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Last updated on Tuesday, May 13, 2014
(UNDATED) - Ninth District U.S. Rep. Todd Young, R-Ind., paid $5,300 in back taxes after it was discovered that he wrongly claimed a homestead credit, which both the congressman’s office and the Monroe County auditor say was an honest mistake.
Last month, a CNN investigation found that at least eight members of the House Committee on Ways and Means - which is responsible for writing tax law - had faced some sort of tax problem, including Young.
According to a CNN report released over the weekend, Young claimed a house in Bloomington was his primary residence and deducted more than $200,000 from his property taxes - saving himself almost $5,000. However, Young was renting the property to others, not living in it himself.
The homestead credit, which Young claimed, can only be used for a homeowner's primary property. He did not stop claiming the credit when he moved from the house in 2011.
Last month, the Monroe County auditor notified the second-term congressman that he owed about $5,300 in back taxes and penalties, which Young paid April 14, records show, according to CNN.
It's not the first time Young has had tax problems, according to CNN. It reported last month that Young paid $1,500 in penalties for late payments for his property taxes between 2007 and 2011.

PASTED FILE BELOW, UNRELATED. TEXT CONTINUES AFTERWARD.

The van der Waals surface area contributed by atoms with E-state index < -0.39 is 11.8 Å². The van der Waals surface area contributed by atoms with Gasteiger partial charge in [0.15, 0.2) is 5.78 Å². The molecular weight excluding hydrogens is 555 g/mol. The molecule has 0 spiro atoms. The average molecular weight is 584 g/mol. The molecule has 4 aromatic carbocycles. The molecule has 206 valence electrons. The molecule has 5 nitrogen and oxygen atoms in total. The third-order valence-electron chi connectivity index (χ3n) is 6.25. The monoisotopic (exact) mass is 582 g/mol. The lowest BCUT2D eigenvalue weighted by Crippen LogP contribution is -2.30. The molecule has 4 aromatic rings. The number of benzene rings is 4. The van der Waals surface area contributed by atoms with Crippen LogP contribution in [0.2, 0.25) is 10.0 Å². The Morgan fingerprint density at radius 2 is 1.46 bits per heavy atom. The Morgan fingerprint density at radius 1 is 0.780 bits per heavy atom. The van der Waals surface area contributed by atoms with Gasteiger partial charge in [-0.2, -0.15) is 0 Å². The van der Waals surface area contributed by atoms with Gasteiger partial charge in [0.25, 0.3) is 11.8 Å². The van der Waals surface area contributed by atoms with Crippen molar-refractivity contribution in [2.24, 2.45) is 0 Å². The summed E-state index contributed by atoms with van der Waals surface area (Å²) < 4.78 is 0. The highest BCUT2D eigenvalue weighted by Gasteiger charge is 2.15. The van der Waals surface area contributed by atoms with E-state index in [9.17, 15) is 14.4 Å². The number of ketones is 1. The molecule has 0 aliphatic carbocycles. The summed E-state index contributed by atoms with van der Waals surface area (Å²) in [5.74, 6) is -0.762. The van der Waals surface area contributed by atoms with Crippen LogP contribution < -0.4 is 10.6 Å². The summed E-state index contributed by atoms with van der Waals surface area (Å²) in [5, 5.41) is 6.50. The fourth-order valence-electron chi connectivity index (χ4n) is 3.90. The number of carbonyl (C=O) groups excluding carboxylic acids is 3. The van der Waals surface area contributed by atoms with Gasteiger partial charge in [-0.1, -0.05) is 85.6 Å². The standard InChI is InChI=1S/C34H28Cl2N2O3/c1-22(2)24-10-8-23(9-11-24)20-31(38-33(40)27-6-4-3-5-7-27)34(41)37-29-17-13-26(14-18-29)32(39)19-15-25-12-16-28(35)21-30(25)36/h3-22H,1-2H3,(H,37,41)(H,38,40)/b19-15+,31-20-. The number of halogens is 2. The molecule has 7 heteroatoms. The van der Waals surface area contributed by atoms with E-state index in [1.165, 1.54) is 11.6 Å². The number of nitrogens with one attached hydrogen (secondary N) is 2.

Monroe County Treasurer Catherine Smith told CNN that when Young was in her office in 2012 (paying $4,000 for 2011's back taxes), she gave him the opportunity to update his records and remove the homestead deduction from the property, but he didn't.
"It's homestead fraud. He knew the state law," the Smith said in the CNN report. "A man that makes (a salary) from tax money should be held accountable for his own taxes."
Smith was already frustrated that the check Young used to pay the $4,000 in back taxes bounced, leading the treasurer to complain that Young's problems have "created serious complications for our office."
"It's embarrassing that Rep. Young doesn't follow state tax laws when he is a member of the House Ways and Means Committee, which writes tax law," said Bill Bailey, the Democratic nominee for the 9th same rules they have to follow."
Bailey, a former state representative who served on the Indiana House Ways and Means Committee, added "It sets a poor example for 9th seem to understand such a basic concept of paying his taxes and paying them on time. How can we trust him to use taxpayers' hard-earned money appropriately?"
Young said he took responsibility to ensure the errors would not happen again.
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